Canning has long been used by numerous cultures to store carrots. Some pickle the carrots, while others merely boil the carrots in a solution during the canning process in a pressure canner.

Canned Carrots
How To Make Your Own Canned Carrots

Carrot Jelly

1 pound carrots 1 package
Sure Jell Fruit Pectin
1 package orange Kool-Aid
5 cups granulated sugar

Boil carrots until soft.
Remove carrots and measure 3 1/2 cups of the juice in pan to make jelly.
Boil juice for 1 minute.
Add remaining ingredients and boil 5 minutes.
Pour into jars and seal.
Process for 5 minutes in a boiling water bath. - See more at: http://www.recipegoldmine.com/canveg/carrot-jelly.html#sthash.uDy2DLiH.dpuf

METHOD #3: Root Cellar

Under-ground root cellar storage of carrots was the method my own mother & grandmother used for storage of our garden carrot crop. Each year we harvested the carrots. Removed the majority of the green top (leaving the rounded top in place with the green stub) and removed the soil from the tap root (carrot). Then we placed the carrots vertically in large crocks. Once the crock was full of carrots, we carefully poured in amongst the carrots fine sand until the sand filled the bucket well over the top of the carrots.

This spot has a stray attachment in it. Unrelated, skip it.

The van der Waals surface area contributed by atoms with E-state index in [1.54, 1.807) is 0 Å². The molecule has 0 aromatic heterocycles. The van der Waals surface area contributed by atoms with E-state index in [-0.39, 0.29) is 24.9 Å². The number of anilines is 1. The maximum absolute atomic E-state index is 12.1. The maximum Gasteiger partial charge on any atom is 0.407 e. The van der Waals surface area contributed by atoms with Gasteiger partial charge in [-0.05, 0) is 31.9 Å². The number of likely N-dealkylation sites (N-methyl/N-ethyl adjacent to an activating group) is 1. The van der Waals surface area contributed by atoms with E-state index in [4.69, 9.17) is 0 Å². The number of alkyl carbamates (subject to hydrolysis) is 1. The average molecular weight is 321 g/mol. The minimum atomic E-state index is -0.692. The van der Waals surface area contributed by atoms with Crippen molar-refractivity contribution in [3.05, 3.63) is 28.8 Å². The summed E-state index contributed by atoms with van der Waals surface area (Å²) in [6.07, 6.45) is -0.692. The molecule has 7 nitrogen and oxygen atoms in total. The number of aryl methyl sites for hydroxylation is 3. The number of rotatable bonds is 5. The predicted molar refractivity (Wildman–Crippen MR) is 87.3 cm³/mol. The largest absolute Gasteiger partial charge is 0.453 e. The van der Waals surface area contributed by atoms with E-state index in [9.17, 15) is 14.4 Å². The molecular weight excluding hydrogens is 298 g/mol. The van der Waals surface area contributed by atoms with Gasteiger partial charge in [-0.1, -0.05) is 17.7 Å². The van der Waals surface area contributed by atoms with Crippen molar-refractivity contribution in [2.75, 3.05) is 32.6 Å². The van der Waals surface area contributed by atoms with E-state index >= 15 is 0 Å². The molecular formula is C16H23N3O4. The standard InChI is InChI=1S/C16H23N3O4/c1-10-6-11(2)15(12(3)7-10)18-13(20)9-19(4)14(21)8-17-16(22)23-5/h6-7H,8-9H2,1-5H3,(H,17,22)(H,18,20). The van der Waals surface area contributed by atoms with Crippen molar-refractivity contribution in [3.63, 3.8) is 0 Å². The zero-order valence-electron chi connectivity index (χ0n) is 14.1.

The crocks were ALWAYS filled in the place they were to sit for storage, due to the extreme heavy weight they became due to the sand, carrots & crock weight combined.

If you are using this method for the first time; Prepare the carrots like you're going to store them in the refrigerator. Then pack into containers surrounded by straw or moist sand or sawdust for keeping. If you don't own a large crock, you can use a large food safe tub or food safe bucket.

The Storage area should be approximately 32 degrees Fahrenheit, ideally and about 95% humidity.

METHOD #4: Sand Box

Sand boxes - If you have the space, say in a garage, try the sand box method - This method is basically the same as the one mentioned above, but doesn't depend on you having a root cellar.

METHOD #5: Dehydrating